Title VII of the Civil Rights Act of 1964 prohibits discrimination, harassment, and retaliation based on an employee’s religion. The U.S. Supreme Court has defined “religious belief” as a belief that is both “religious” in the employee’s own scheme of things and sincerely held by the employee. Thus, the law’s protection extends beyond “traditional” religions.
Title VII also requires employers to “reasonably accommodate” religious beliefs, practices, and observances unless “undue hardship” would result. The Supreme Court has defined “undue hardship” as expending more than a minimal effort or expense. This is much more favorable for employers than the standard under the Americans with Disabilities Act (ADA). Since that ruling, however, the Equal Employment Opportunity Commission (EEOC) and many courts have applied a more stringent test, placing in question the precise standard to be applied. Some states also have employment laws regarding religious discrimination and accommodation.
State-by-state comparison of 50 Employment Laws in 50 States, including religious discrimination and accommodations
Request for religious accommodation
When a religious accommodation is requested, you should discuss the employee’s religious needs and accommodation options with him. When considering potential accommodations, you should evaluate any impact an accommodation would have on your company and determine whether it fully eliminates the conflict.
But the burden to accommodate isn’t always entirely on the employer. An employee must make a good-faith attempt to meet his religious needs through the accommodations offered by the employer. Note that employers aren’t required to give the employee his preferred accommodation. A request that is too burdensome to accommodate fully will have to be negotiated to a reasonable substitute and it is the employee’s responsibility to meet the employer halfway in any negotiations.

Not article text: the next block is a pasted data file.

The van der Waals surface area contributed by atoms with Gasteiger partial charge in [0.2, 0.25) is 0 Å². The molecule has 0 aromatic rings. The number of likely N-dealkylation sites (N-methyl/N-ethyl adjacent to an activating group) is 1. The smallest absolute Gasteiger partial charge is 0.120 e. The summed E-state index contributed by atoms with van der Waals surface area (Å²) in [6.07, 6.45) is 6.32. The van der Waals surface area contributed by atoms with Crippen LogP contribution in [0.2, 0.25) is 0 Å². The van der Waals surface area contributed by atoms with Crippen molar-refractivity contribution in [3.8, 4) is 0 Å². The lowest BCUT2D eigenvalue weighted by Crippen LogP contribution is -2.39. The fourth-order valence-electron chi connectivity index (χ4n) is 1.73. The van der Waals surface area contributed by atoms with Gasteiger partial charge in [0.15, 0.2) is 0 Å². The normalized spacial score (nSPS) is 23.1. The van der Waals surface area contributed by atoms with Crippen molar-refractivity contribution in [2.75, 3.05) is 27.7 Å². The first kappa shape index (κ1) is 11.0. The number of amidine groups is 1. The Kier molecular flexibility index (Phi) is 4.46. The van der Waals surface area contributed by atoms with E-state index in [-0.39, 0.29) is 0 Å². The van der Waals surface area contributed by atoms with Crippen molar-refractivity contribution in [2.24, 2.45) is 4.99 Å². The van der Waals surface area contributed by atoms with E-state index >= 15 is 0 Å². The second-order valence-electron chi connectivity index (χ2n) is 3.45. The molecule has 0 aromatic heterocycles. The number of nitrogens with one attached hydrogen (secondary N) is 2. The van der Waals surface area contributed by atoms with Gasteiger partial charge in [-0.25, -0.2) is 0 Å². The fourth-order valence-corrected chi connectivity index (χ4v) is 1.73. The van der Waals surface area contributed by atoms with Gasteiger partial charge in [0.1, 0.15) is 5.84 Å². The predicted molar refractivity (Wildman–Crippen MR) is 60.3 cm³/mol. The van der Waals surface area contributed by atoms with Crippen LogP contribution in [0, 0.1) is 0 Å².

Religious accommodations for work schedules
Conflict between an employer’s work/production schedule and an employee’s religious practices and beliefs is probably the most common source of religious accommodation issues. You might have to bend your attendance rules to accommodate an employee’s religious practice or beliefs under Title VII.
The U.S. Supreme Court has ruled that you need not violate a valid labor contract, force other employees to work undesirable shifts, or hire substitute or replacement workers if that accommodation would require more than a minimal monetary cost.
HR Guide to Employment Law, including avoiding workplace discrimination
Religious accommodations for dress codes and employee appearance
An employee must show that alternative clothing or hairstyle is a necessary part of a sincerely held religious belief. In general, you must reasonably accommodate an employee’s religious beliefs by relaxing the application of your ordinary dress code unless that would cause an undue hardship.
You may require uniforms to help customers identify staff or for other legitimate business reasons. When those interests can still be served even though an employee requests an accommodation (e.g., wearing a scarf in addition to the uniform), the accommodation should be granted. Safety issues like the prohibition of wearing loose garments around machinery, however, don’t need to be overlooked for the sake of accommodation.
Employees who wear beards for religious reasons generally must be accommodated when your interest is simply “professional appearance” or “neatness.” A no-beard policy can be enforced despite religious accommodation requirements in the interest of safety, e.g., when breathing masks or similar equipment require a clean fit or when hygiene issues are present, such as in restaurants or food production.
Employees who need to wear insignia of various sorts because of religious needs generally should be permitted to do so as long as the items don’t pose safety risks, detract from the business purpose of the uniform or dress requirement, or otherwise disrupt the workplace.